Story at a glance
- Michael Osterholm said the U.S. may need to focus on getting the first dose of vaccine in the arms of as many people as possible ahead of a coming surge of infections.
- “That hurricane is coming. So I think we have to understand that because of this surge, we do have to call audible,” he said.
- He said a surge of infections due to the new variant from England will occur in the next six to 14 weeks.
A top epidemiologist is warning a surge of coronavirus infections is likely to hit the U.S. in the coming weeks due to the spread of the more contagious COVID-19 variant first identified in the United Kingdom.
Michael Osterholm, director of the Center for Infectious Disease Research and Policy at the University of Minnesota and a member of President Biden’s transition team, told NBC’s “Meet the Press” the U.S. may need to shift its vaccine strategy and focus on administering the first dose of the vaccine to as many people as possible instead of trying to get people their second dose.
“We do have to call an audible. I think there’s no doubt about it. The fact is that the surge that is likely to occur with this new variant from England is going to happen in the next six to 14 weeks, and if we see that happen, which my 45 years in the trenches tells we will, we are going to see something like we have not seen yet in this country,” Osterholm said Sunday.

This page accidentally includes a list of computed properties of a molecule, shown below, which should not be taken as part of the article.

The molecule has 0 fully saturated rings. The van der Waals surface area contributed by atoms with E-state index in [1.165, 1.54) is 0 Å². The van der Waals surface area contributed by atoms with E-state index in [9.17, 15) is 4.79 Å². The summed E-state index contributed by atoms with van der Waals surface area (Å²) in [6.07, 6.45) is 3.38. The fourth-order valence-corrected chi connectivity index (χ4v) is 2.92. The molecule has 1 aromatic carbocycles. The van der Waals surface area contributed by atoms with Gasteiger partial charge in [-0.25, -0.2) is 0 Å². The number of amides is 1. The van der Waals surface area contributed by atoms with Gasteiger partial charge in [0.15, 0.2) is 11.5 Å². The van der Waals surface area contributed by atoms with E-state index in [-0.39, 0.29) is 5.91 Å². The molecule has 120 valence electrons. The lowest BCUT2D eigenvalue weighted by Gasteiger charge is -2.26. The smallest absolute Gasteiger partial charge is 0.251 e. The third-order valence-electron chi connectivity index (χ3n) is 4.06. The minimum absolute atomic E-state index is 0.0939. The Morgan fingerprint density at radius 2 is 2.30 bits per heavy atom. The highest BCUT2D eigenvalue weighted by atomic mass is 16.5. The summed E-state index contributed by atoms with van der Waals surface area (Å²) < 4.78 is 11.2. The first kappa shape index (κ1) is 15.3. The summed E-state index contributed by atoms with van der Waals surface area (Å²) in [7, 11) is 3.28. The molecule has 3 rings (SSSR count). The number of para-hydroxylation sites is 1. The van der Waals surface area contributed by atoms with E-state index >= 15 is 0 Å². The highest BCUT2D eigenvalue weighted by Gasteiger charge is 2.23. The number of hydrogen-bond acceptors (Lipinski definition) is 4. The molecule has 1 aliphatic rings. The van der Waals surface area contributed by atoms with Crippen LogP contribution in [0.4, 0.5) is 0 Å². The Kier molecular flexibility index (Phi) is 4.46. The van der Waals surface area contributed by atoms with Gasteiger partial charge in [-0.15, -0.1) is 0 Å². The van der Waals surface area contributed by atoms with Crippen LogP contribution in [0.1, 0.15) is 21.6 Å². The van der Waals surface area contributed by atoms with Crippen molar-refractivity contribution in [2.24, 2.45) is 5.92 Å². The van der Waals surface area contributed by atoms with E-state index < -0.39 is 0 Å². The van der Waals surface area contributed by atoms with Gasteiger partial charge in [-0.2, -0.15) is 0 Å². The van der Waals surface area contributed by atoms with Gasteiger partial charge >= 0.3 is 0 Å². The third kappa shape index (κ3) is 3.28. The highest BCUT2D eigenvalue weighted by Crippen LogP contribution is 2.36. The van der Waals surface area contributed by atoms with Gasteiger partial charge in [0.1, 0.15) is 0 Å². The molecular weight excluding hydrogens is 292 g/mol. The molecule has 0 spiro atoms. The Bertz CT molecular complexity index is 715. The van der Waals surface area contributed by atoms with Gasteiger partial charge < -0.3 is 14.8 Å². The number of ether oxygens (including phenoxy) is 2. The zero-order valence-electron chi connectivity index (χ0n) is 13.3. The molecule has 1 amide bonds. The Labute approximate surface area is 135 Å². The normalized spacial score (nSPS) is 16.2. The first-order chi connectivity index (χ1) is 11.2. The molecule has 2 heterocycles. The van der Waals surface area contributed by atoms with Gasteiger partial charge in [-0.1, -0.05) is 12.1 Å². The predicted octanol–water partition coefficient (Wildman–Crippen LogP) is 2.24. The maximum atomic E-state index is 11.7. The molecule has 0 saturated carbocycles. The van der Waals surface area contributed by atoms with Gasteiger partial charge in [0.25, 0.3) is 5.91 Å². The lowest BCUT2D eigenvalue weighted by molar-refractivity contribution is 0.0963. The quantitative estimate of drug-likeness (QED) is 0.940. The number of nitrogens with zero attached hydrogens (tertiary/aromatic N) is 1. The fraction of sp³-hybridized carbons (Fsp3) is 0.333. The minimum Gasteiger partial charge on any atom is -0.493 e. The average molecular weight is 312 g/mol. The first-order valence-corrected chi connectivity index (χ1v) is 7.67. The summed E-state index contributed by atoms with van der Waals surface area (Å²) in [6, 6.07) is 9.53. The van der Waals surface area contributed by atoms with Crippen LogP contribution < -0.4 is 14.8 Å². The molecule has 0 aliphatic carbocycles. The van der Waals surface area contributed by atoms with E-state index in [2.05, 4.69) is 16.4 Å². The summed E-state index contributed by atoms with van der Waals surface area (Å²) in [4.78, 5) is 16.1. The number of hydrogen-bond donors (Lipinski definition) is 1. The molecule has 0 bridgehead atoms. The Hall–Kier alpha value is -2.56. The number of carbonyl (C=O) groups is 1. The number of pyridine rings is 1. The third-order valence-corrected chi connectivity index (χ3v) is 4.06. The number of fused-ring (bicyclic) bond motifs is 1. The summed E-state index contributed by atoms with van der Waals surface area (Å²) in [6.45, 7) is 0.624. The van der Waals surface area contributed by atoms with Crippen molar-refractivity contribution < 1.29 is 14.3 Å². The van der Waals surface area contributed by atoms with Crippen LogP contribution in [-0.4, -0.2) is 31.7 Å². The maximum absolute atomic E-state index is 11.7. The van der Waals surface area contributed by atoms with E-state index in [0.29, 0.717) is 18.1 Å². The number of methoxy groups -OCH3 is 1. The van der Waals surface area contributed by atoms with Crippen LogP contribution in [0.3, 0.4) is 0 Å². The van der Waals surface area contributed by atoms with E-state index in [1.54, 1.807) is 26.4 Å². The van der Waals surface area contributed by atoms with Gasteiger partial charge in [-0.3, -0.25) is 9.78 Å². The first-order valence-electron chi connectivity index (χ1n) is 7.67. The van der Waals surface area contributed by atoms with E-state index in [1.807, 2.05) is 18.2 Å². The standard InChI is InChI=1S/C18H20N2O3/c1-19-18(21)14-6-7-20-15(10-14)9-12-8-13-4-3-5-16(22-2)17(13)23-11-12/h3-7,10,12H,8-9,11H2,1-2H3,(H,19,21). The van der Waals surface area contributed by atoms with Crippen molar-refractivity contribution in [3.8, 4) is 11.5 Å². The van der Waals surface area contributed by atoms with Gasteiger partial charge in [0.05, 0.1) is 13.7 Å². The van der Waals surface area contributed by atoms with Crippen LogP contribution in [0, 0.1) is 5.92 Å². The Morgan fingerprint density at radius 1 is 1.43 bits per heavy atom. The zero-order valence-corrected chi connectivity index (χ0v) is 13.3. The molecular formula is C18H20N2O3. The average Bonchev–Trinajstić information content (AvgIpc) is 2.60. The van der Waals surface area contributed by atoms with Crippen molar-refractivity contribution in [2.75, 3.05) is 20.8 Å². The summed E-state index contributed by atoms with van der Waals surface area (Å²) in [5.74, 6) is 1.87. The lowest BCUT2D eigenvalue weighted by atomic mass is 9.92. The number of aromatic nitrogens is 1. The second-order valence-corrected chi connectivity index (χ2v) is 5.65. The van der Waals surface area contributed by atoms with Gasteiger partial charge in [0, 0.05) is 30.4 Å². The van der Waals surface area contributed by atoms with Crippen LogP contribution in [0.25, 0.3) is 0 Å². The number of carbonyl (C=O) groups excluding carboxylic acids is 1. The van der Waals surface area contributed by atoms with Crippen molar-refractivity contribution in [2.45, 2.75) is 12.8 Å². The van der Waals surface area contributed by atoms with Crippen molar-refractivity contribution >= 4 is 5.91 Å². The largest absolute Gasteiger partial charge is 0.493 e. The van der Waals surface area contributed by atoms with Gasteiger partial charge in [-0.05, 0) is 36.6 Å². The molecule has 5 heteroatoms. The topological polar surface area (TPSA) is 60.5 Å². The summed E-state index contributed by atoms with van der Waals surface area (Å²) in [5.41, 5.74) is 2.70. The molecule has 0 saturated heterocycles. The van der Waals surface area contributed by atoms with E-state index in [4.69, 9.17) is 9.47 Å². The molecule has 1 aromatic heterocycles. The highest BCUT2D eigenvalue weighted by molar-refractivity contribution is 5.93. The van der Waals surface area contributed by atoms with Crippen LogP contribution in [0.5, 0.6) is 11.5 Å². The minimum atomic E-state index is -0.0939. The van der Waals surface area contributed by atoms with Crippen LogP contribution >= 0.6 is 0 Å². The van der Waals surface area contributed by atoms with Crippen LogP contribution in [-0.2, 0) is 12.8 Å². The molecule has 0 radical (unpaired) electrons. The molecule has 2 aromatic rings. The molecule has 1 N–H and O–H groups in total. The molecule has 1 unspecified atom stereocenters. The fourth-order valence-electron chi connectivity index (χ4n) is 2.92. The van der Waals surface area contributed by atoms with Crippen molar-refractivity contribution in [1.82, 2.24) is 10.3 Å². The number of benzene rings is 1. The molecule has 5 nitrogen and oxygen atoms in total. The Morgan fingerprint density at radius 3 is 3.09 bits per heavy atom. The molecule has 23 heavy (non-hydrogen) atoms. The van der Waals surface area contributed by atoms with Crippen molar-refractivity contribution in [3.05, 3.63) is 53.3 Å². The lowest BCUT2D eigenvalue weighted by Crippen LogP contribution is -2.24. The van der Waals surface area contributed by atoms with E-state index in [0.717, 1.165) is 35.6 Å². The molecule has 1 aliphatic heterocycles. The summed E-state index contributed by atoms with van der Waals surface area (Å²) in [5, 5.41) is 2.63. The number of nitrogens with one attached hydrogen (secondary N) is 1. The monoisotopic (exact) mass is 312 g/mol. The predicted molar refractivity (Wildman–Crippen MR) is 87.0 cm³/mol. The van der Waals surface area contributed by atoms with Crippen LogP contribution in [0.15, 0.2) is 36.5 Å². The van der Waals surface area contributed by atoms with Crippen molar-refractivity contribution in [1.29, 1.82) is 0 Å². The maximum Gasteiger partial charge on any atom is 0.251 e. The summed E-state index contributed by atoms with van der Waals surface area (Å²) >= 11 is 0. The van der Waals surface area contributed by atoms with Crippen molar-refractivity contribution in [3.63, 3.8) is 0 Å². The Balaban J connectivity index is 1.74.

“That hurricane is coming. So I think we have to understand that because of this surge, we do have to call audible,” he said.
Osterholm said while the U.S. should still aim to get two doses in everyone, the focus should be to get first doses in as many people over the age of 65 as possible in advance of the coming surge to reduce serious illness and death.
The U.K. variant, dubbed B.1.1.7, was first identified in the U.S. in late December but is thought to have been around as early as October. It’s soon expected to become the dominant strain of virus in the U.S.
While the strain has shown to be significantly more infectious and may cause more serious illness, the current vaccines being distributed seem to be effective in combating the variant.
Other highly contagious variants recently discovered in the U.S., one first identified in South Africa and another in Brazil, have health experts concerned about whether existing vaccines will provide adequate protection.
WHAT YOU NEED TO KNOW ABOUT CORONAVIRUS RIGHT NOW